Once upon a time, a school principal grew tired of his students' lackluster academic performance. Following staff complaints that students were giving less attention to their academics than their extracurricular activities, the principal decided to implement a "No Pass-No Play" policy. The next morning, he sat down and perfunctorily typed a brief memo, which was then distributed to every school teacher, coach, music instructor, and other extracurricular activity leader. It read simply:
"No Pass-No Play"
Thinking his work was done, the principal went on with his regular activities and awaited great improvements in the students' performance. But, the school staff were confused. What did the students need to pass, exactly? Homework assignments or test scores? For the week, month, or semester? Was this rule just for sports, or for band and chess club as well? The staff decided to ask for clarification. Hearing their concerns, the principal realized how ambiguous the memo had been and assured them that he would resolve the issue.
To avoid needless denial of play time to students exhibiting acceptable academic performance, yet prohibit extracurricular participation to those with subpar grades, the principal converted the imprecise rule into a more sophisticated form: a set of business rules. After some reflection and hard work, he sat down and wrote a new memo. It read as follows:
This more detailed presentation of the rule clarified both the intent and the administration of the No Pass-No Play rule.
Pleased with the new set of business rules, the principal decided it would be a good idea to start collecting data about the school's No Pass-No Play activities. In addition to the student data the school already collected, information about each student's No Pass-No Play status would also be gathered. Teachers and leaders of extracurricular activities would be responsible for collecting and reporting the new data, and administrative support staff would enter them into the school's record system. Two new data elements were to be included:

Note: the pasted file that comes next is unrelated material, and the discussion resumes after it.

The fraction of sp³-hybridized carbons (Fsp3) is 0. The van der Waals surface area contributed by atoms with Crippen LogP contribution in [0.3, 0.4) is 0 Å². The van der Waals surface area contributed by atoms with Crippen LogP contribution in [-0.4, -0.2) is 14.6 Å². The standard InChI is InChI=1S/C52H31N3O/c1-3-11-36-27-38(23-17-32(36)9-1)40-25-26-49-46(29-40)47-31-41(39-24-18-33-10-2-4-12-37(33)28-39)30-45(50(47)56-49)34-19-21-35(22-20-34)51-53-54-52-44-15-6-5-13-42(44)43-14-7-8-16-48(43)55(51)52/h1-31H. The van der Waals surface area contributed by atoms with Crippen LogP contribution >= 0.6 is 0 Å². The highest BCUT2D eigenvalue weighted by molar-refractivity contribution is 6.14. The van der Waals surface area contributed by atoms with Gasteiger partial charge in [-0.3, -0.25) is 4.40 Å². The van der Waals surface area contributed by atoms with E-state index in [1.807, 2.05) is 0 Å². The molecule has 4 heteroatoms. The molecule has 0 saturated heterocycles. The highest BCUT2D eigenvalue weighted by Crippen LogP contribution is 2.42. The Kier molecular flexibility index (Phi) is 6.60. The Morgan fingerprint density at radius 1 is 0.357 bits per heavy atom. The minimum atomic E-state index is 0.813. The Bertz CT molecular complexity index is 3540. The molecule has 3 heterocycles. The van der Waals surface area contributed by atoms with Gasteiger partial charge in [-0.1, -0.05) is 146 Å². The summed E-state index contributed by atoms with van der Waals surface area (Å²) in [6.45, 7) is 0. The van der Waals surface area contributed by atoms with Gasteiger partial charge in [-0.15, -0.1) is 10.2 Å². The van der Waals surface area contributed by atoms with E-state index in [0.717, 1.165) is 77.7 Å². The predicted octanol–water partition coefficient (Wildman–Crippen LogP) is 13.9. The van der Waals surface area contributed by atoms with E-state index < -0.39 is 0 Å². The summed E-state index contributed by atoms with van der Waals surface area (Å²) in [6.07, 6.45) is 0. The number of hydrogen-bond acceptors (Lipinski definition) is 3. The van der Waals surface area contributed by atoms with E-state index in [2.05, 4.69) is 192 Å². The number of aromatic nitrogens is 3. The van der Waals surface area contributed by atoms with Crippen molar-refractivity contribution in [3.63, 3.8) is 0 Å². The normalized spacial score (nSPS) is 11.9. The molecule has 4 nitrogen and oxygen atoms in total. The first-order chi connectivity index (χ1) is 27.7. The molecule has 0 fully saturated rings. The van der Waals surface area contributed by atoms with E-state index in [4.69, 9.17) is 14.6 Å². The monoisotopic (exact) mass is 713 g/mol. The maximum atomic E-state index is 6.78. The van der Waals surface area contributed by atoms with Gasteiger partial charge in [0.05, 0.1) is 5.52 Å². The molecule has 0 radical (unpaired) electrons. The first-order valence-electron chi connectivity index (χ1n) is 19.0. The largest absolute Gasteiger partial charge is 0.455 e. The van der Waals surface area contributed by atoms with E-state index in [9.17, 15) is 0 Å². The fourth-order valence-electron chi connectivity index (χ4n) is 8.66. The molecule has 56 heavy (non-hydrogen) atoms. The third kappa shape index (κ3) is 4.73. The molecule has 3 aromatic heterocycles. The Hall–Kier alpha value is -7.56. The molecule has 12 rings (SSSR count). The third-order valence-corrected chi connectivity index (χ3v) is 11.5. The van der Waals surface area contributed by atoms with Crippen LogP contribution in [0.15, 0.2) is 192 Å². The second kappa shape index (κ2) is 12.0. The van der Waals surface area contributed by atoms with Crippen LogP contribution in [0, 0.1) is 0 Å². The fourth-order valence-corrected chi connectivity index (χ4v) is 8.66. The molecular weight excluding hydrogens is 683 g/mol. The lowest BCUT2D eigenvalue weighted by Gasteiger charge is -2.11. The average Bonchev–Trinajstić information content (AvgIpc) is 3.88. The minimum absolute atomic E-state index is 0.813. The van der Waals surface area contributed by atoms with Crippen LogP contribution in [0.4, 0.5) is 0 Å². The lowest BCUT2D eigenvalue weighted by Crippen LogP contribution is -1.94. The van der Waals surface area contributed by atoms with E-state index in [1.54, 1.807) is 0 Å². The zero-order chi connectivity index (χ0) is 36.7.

However, to facilitate proper and consistent coding into the data system, additional rules were needed:
These business rules reflected both an operational decision (if you don't pass, you can't play) and the guidance needed to accurately collect data related to that policy choice. And because these new business rules were clear and unambiguous, the school achieved better academic performance and the principal, staff, and students all benefited.
In this example, a basic policy was converted into a business statement, and then into a set of actionable business rules useful in operations and the creation and maintenance of a data system. The policy, formulated in the principal's mind, had a general goal of improving academic performance by allowing only those students with passing grades to participate in extracurricular activities. This policy was then converted into a more specific, yet still overly general, business-rule statement expressed in the original memo as, "No Pass-No Play." Subsequently, that statement was translated into two sets of atomic, executable business rules intended to realize the policy's goal. These business rules were then used to improve school operations and student performance, as well as direct the creation of new data elements and their maintenance in the school's data system.